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Commonly called locally as trangkaso, the flu can cause sudden fever, cough, runny nose, headache, and muscle and joint pain.
There are three types of influenza. Type A, B, and C. The first two types, A and B, are fatal, while influenza C is the type we commonly contract, which lasts for a few days. It was only in 1938 that a vaccine for the flu was developed.
Today, different types of flu vaccine available in the Philippines is made more easily accessible. You can get vaccinated at hospitals, clinics, and barangay health centers. People are highly encouraged to get the flu vaccine, most especially the very young, elderly, and immunocompromised.
The other types of flu vaccine available in the Philippines include:
Vaccines work by taking a weaker form of the disease, and allowing the body’s immune system to build a strong defense against it. It usually takes more than one dose, and vaccines only work on the strains that it was developed from.
How Do Vaccines Work?
The inactivated flu vaccines, on the other hand, are ones that are made from dead influenza viruses. Live attenuated flu vaccines come in the form of a spray that enters the body system through the nasal passage.
For your family’s security, have yourself and other members vaccinated. Consult your doctor for the best approach.
Flu vaccines can be given to both children and adults. But it is commonly administered to children within the first years of their lives as part of their vaccination program. Babies that are 6 months or older can safely be vaccinated.
There are different kinds of flu vaccines to address the different strains of virus. Vaccines may change every year, so it is best to consult your doctor. Doctors recommend adults to have their flu shot every year.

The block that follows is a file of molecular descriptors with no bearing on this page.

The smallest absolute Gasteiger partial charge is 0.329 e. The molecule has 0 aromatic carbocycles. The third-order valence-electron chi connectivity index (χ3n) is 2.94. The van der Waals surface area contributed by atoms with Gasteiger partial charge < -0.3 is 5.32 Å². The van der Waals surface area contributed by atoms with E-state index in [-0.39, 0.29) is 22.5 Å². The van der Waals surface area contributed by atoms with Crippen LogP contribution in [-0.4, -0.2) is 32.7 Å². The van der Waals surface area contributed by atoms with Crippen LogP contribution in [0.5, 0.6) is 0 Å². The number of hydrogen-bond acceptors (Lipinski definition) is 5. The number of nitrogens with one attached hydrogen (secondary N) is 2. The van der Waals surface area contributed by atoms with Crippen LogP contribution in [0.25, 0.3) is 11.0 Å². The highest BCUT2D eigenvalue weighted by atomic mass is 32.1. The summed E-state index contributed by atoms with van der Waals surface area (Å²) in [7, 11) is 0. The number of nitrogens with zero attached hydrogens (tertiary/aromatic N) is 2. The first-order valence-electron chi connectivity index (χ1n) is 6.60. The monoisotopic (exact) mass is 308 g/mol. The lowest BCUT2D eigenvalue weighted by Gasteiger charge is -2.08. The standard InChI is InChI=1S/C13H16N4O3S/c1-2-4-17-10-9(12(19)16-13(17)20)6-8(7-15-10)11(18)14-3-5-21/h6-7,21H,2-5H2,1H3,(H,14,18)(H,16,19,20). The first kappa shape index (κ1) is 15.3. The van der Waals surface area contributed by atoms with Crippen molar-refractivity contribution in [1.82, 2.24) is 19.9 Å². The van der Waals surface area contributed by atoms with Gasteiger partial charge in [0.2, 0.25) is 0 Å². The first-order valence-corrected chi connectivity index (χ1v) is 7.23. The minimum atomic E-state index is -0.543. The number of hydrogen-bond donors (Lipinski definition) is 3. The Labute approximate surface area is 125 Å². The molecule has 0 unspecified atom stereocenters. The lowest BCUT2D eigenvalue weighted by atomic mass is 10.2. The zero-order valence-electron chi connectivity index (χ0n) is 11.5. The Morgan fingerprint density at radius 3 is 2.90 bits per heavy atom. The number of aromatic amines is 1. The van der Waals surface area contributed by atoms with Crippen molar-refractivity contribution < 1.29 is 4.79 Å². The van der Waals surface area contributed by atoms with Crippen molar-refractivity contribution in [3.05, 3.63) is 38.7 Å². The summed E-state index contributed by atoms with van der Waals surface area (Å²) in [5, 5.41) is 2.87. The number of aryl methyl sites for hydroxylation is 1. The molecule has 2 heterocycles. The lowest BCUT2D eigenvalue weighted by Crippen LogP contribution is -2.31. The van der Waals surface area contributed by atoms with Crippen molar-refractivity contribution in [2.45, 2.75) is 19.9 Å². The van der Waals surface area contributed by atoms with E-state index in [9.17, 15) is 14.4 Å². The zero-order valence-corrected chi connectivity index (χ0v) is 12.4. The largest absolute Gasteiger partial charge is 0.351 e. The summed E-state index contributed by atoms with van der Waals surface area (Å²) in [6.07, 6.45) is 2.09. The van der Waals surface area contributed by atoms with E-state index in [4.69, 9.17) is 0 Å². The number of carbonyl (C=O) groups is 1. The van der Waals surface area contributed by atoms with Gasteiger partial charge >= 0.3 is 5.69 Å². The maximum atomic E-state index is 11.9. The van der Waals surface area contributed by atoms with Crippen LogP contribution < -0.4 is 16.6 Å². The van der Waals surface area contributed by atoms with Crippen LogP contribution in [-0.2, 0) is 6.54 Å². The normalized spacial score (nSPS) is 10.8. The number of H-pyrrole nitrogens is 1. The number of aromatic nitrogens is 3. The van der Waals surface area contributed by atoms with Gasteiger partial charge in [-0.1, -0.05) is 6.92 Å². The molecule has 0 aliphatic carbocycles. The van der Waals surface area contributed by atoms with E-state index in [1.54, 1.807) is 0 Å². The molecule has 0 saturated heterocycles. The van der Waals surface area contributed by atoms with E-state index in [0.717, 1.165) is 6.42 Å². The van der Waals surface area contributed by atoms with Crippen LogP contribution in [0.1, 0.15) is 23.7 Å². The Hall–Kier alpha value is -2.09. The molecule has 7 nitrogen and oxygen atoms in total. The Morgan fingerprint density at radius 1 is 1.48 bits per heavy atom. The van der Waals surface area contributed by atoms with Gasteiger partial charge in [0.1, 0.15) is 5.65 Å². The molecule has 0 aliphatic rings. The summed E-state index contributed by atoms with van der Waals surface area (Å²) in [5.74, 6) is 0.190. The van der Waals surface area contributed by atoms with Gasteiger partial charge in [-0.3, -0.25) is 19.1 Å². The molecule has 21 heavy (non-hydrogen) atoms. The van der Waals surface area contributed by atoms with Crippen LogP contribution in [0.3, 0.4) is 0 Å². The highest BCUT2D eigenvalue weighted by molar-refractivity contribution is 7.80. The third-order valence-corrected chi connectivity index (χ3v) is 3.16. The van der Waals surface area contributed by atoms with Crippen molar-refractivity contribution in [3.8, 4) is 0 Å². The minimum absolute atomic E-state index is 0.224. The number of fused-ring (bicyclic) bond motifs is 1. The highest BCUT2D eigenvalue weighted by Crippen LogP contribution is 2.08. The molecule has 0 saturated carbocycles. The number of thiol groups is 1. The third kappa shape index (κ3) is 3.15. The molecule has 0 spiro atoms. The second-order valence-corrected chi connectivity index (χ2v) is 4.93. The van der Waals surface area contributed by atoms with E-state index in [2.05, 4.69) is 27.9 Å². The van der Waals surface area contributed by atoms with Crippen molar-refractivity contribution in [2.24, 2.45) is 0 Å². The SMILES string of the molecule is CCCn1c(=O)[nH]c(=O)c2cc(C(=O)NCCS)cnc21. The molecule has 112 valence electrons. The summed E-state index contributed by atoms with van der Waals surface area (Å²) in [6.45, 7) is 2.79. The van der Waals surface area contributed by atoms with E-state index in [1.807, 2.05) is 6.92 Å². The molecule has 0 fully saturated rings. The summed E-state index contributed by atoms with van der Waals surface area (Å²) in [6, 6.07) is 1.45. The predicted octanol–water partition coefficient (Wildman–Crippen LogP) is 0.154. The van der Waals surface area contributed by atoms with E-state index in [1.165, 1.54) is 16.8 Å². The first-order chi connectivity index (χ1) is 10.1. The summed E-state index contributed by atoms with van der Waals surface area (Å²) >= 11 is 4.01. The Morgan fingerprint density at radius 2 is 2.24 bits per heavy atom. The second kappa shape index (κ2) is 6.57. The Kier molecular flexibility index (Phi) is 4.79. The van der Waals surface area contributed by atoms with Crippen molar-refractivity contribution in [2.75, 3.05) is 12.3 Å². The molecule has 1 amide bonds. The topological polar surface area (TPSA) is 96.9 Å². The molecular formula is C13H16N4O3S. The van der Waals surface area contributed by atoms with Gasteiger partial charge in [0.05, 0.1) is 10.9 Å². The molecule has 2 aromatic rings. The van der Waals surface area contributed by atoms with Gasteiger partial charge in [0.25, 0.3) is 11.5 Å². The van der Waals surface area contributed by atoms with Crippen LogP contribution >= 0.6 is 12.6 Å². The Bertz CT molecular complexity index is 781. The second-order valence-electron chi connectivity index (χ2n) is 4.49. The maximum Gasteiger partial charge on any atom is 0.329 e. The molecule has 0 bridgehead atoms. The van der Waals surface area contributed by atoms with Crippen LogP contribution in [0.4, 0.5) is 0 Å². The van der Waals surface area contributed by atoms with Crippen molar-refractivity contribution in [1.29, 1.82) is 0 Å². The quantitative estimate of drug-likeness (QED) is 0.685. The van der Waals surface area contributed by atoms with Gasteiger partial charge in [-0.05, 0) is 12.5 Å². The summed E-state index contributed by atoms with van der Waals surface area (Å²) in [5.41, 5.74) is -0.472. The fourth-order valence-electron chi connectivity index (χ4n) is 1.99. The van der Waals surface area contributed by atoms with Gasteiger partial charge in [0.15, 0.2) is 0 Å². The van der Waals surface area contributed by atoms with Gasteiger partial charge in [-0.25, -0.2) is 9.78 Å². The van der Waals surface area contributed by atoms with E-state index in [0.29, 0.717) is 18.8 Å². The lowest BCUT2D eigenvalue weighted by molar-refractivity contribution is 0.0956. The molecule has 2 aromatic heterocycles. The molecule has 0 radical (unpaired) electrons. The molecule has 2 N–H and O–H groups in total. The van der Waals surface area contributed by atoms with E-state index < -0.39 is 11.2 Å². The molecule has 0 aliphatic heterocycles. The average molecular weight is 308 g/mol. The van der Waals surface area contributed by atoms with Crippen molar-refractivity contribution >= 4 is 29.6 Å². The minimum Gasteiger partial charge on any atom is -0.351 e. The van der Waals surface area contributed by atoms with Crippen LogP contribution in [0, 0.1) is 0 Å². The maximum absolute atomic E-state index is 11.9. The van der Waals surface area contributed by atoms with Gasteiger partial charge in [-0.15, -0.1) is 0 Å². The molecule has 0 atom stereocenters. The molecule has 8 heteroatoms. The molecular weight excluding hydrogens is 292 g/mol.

Given that there are different kinds of flu vaccines available in the Philippines, such as inactivated and live attenuated influenza vaccines, a single shot may cost anywhere from PHP600 to PHP1,500. The two examples given are the most common kinds of influenza vaccines that are used around the world.
Influenza kicks in during cold seasons. In the Philippines, the peak season for flu is between October to January. Therefore, make an appointment for a flu shot before this time. Generally, vaccines are fully effective after about 2 weeks. This is because it takes some time for the immune system to develop antibodies against the virus.
Aside from vaccination, here’s how we can prevent the flu:
Though flu vaccines do work, it’s important to know that they can’t provide immunity for life. This is because there are many strains and subtypes of the influenza virus which are constantly evolving and emerging. Generally, health experts can spot which strains are trending during a certain season, but this does not guarantee full coverage.
The vaccine depends on the immune system’s production of antibodies. In essence, vaccines are inactive viruses or proteins that help the body create antibodies that fight off the actual virus if you are exposed to it in the future.
Ideally, we should have our yearly flu shot. This is especially important for those who are at high-risk for influenza, such as pregnant women, children, or those who are living with chronic illnesses. This is because they are more prone to viruses and infections.
The flu vaccine promotes optimal health and immunity.
As with any infectious diseases, it’s important to remember that prevention is better than cure. And taking even the simplest, necessary precautions can help boost and ensure lung health.
Utilize the different types of flu vaccine available in the Philippines, and consult your doctor regarding which is best for your and your children.
In addition to getting vaccinated, to further boost your immunity against diseases, you may adopt healthier habits. Eat a balanced diet, drink at least eight glasses of water a day, exercise regularly , and as much as possible, get at least eight hours of sleep.
Learn more about influenza (flu), here.
Hello Health Group does not provide medical advice, diagnosis or treatment.
The Philippines in the World of the Influenza Pandemic of 1918-1919 https://www.jstor.org/stable/42634010?seq=1#metadata_info_tab_contents Accessed August 27, 2020
Flu – Symptoms and Causes https://www.mayoclinic.org/diseases-conditions/flu/symptoms-causes/syc-20351719 Accessed August 27, 2020
Different Types of Flu Vaccines https://www.cdc.gov/flu/prevent/different-flu-vaccines.htm Accessed August 27, 2020
Types of Seasonal Influenza Vaccine http://www.euro.who.int/en/health-topics/communicable-diseases/influenza/vaccination/types-of-seasonal-influenza-vaccine Accessed August 27, 2020
Flu Shot: Your Best Bet for Avoiding Influenza https://www.mayoclinic.org/diseases-conditions/flu/in-depth/flu-shots/art-20048000 Accessed August 27, 2020
Types of Influenza Viruses https://www.cdc.gov/flu/about/viruses/types.htm Accessed April 12, 2021